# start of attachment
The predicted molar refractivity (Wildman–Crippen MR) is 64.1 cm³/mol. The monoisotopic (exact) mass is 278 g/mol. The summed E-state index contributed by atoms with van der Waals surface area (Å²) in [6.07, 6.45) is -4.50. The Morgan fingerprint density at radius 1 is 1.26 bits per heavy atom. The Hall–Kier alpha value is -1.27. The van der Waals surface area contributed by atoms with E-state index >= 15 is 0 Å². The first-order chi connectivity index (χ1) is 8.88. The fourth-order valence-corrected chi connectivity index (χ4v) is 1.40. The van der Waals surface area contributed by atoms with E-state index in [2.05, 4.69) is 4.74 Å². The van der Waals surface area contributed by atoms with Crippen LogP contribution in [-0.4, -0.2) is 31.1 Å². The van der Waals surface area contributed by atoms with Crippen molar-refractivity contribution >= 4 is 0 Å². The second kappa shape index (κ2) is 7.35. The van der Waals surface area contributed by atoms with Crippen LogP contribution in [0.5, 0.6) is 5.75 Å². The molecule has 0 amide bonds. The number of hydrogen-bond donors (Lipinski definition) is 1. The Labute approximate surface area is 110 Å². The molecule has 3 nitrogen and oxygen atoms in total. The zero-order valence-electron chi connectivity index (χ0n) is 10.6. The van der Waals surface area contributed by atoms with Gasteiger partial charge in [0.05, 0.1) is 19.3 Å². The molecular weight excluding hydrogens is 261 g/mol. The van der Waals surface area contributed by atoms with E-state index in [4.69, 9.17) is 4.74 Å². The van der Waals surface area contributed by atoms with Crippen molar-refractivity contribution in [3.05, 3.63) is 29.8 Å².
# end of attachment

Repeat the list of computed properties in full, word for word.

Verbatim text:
The predicted molar refractivity (Wildman–Crippen MR) is 64.1 cm³/mol. The monoisotopic (exact) mass is 278 g/mol. The summed E-state index contributed by atoms with van der Waals surface area (Å²) in [6.07, 6.45) is -4.50. The Morgan fingerprint density at radius 1 is 1.26 bits per heavy atom. The Hall–Kier alpha value is -1.27. The van der Waals surface area contributed by atoms with E-state index >= 15 is 0 Å². The first-order chi connectivity index (χ1) is 8.88. The fourth-order valence-corrected chi connectivity index (χ4v) is 1.40. The van der Waals surface area contributed by atoms with E-state index in [2.05, 4.69) is 4.74 Å². The van der Waals surface area contributed by atoms with Crippen LogP contribution in [-0.4, -0.2) is 31.1 Å². The van der Waals surface area contributed by atoms with Crippen molar-refractivity contribution >= 4 is 0 Å². The second kappa shape index (κ2) is 7.35. The van der Waals surface area contributed by atoms with Crippen LogP contribution in [0.5, 0.6) is 5.75 Å². The molecule has 0 amide bonds. The number of hydrogen-bond donors (Lipinski definition) is 1. The Labute approximate surface area is 110 Å². The molecule has 3 nitrogen and oxygen atoms in total. The zero-order valence-electron chi connectivity index (χ0n) is 10.6. The van der Waals surface area contributed by atoms with Gasteiger partial charge in [0.05, 0.1) is 19.3 Å². The molecular weight excluding hydrogens is 261 g/mol. The van der Waals surface area contributed by atoms with E-state index in [4.69, 9.17) is 4.74 Å². The van der Waals surface area contributed by atoms with Crippen molar-refractivity contribution in [3.05, 3.63) is 29.8 Å².